I'm currently working on a project where I write events for a story driven video game. The limitation is that I have to get through a discovery, the consequence and the character's response to that in a very short time, otherwise the players may lose interest from having to read too much. Are there any techniques I can employ which will make my writing more gripping, memorable and personal to the players experiencing these events in a way that doesn't feel rushed? These pieces of texts are at most two paragraphs long.

There is no pre-defined back story in these cases, but the characters explore many different locations (deserts, jungles, tundra) and potentially discover new types of flora, fauna, or may encounter hazards or have accidents, taking place in a sci-fi setting.

2 Answers 2


Sometimes with writing, what matters is getting the story down. If it is too long, or too slow, it is easier to find ways to cut it back when it already exists. If you worry too much about getting it right on the first try, not only will you fail to do much writing but you will still not have a perfect version of the little writing you did do.

Instead, allow yourself to suck on the first draft. Give yourself permission to write junk. You may be surprised at the quality of what you have written but even if it is embarrassingly poor, you can still edit the suck out of it.

That's what I do with short stories.

Short story techniques

A short story, at least when I write them, follows a simple pattern.

  1. The setup
  2. The attempt
  3. The punchline

This is a microcosm of the three-act structure. Something happens, someone reacts, there is a result. To get there, I work backwards. What is the kicker - aka the punchline - that I will end with. Now, what is the minimum I need to make that a real kick in the shins? Right, okay, now how do I set the stage for a (mostly) innocent character to run slap bang into that?

Everything that does not answer those three questions is cruft and I can (and often, will) cut it out in service of word count or pacing.

Here are some things that help me get word counts down and pacing up

Least words needed

Adverbs, extra description, even some adjectives - they can all be cut. Anything that is not absolutely vital to the effect of the story can go.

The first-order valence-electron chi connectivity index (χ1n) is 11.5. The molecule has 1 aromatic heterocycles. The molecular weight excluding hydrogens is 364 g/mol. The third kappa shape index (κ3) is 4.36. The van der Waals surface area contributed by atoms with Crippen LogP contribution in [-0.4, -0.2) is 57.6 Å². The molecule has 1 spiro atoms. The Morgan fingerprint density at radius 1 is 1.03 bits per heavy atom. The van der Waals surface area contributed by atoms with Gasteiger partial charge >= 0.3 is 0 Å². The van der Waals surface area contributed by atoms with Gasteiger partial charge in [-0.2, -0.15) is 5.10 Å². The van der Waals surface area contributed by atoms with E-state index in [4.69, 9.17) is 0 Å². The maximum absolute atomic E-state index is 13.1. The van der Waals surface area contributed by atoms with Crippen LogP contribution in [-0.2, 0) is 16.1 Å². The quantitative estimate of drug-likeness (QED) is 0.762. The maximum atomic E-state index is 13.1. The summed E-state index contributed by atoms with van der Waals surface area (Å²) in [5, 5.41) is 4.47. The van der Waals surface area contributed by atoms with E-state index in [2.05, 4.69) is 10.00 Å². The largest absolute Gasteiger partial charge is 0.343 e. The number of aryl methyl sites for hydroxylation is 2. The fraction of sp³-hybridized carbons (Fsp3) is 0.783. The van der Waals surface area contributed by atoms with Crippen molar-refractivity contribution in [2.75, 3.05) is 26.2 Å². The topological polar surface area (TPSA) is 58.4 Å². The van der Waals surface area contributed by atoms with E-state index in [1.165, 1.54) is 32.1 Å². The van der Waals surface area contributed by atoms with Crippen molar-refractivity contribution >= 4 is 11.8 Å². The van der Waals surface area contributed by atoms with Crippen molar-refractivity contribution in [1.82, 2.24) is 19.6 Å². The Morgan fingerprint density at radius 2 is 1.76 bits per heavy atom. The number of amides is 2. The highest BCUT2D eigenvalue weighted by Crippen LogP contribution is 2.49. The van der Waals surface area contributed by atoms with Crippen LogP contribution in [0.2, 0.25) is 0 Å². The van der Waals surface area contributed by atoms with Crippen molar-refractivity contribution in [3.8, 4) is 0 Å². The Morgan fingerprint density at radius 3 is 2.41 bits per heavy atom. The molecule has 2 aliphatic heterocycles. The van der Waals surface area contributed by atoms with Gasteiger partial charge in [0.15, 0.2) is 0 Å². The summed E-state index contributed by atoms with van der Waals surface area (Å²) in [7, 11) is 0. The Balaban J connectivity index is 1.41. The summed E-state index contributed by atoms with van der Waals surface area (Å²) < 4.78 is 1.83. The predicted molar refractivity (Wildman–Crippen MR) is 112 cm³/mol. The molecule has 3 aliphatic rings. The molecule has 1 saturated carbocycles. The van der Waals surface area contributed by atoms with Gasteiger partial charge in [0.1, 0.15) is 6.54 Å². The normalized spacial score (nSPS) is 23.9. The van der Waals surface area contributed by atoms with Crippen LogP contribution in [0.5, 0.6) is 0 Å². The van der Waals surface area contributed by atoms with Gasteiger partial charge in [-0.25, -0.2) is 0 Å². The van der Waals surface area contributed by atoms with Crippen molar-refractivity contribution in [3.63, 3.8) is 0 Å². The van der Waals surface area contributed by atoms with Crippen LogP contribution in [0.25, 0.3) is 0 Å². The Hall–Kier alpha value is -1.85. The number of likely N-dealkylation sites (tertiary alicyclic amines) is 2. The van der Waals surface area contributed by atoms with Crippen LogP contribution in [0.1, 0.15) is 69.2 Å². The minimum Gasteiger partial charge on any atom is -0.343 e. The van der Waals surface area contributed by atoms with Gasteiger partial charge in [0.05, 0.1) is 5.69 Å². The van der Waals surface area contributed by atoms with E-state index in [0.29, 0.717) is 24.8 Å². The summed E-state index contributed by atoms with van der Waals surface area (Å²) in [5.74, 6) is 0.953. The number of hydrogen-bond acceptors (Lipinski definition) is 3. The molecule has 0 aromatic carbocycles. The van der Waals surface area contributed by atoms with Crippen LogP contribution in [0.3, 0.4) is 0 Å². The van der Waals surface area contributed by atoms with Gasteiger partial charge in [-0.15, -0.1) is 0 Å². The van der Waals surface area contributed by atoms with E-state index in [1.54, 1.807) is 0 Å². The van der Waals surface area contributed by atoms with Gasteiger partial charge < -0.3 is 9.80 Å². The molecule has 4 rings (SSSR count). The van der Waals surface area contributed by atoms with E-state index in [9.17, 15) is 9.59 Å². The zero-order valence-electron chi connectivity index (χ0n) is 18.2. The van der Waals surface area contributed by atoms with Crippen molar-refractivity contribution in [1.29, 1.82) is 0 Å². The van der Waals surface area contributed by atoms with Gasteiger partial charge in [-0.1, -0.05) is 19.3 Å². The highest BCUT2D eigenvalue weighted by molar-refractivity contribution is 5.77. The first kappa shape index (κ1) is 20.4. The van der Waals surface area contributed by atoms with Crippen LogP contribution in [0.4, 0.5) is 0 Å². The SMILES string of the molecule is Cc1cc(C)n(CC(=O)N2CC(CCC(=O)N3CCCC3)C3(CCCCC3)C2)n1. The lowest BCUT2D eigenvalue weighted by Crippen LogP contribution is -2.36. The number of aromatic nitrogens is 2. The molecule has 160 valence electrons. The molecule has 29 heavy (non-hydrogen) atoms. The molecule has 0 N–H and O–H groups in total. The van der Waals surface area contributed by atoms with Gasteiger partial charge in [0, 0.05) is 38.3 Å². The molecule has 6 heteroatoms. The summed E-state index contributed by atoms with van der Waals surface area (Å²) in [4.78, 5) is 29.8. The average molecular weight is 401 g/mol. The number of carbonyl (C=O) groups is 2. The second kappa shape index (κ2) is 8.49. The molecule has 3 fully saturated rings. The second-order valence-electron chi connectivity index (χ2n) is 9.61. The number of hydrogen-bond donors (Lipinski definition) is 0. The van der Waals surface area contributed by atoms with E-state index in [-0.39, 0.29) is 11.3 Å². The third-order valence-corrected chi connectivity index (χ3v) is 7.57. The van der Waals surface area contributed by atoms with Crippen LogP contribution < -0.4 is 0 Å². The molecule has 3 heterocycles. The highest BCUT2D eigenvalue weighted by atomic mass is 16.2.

Pull in the scope

When I plan a short story, I aim for a single scene or moment that encapsulates the essence of the narrative. Ideally, I try to imply details as I am telling this one scene. That means very selective descriptions of only the most important details.

Having the story happen in a tight time space gives it urgency and keeps people reading. Even if that is for several pages, if the engagement level of the story is demanding enough, people feel compelled to keep reading.

I do not always get it right, which is why I use beta-readers. If they look bored or confused I know I need to make changes.

Cutting excess characters

Many of my shortest stories have exactly two characters. That's just enough for my "victim" to have someone to speak to as well as providing a voice with a different opinion.

Cut all sub-plots

Every short story that I had sub-plots for either needed to be a novella or needed to be cut further.

I like to take the shortest route from setup to payoff.

Show rather than tell

If at all possible, I try to show or imply every detail through what the character does and says. That way, I do not have to stop the action to explain anything and can move the plot forward even as the reader learns stuff about the setting and characters.

I must admit that I do not always do this as well as I would like but when I get it right, I find I have packed a lot of story into very few words.

Edit: For further reading, I highly recommend several answers to this question (including my own).


I've not seen many short story-based video games; but among those I have, by far my favourite is What Remains of Edith Finch. You explore an abandoned home to learn the tragic causes of early deaths attributed to a family curse. I'd say the total amount of writing in the game is comparable to a film or novella, but it's mostly read aloud or revealed through flashback, so the player doesn't feel like they have to read much. The main thing I'd learn from watching a playthrough of it, if I were you, is to be creative with how part of the story is told; each character in the game has their background revealed in a very different way. There's a lot of experimenting with media; for example, one story is a narrated comic book, while another plays out to classical music, while yet another is juxtaposed with an apt dream sequence (oh wait, I could be describing two very different deaths with that).

On the other hand, there are games that involve lots of reading. Pokémon is the biggest franchise of all time, so the formula can work (probably even more so if your story is short). Then there are stories where the writing is either aural or textual, depending on the version you play. I first met the Broken Sword franchise on the GBA, which didn't have room for the PC version's audio versions of speech, so the dialogue became subtitles.

But for all those reservations, What Remains is a great example of how you can tell a sad moving story in a brief but quite wordy video game. I suppose the other lesson from that game is to make something just a little more interactive than a film, with some scenes optional and all unlocked by the player solving a puzzle. (And make sure you don't watch a speedrun; you'll want to get ideas from every part of their plot.)

Your Answer

By clicking “Post Your Answer”, you agree to our terms of service and acknowledge you have read our privacy policy.

Not the answer you're looking for? Browse other questions tagged or ask your own question.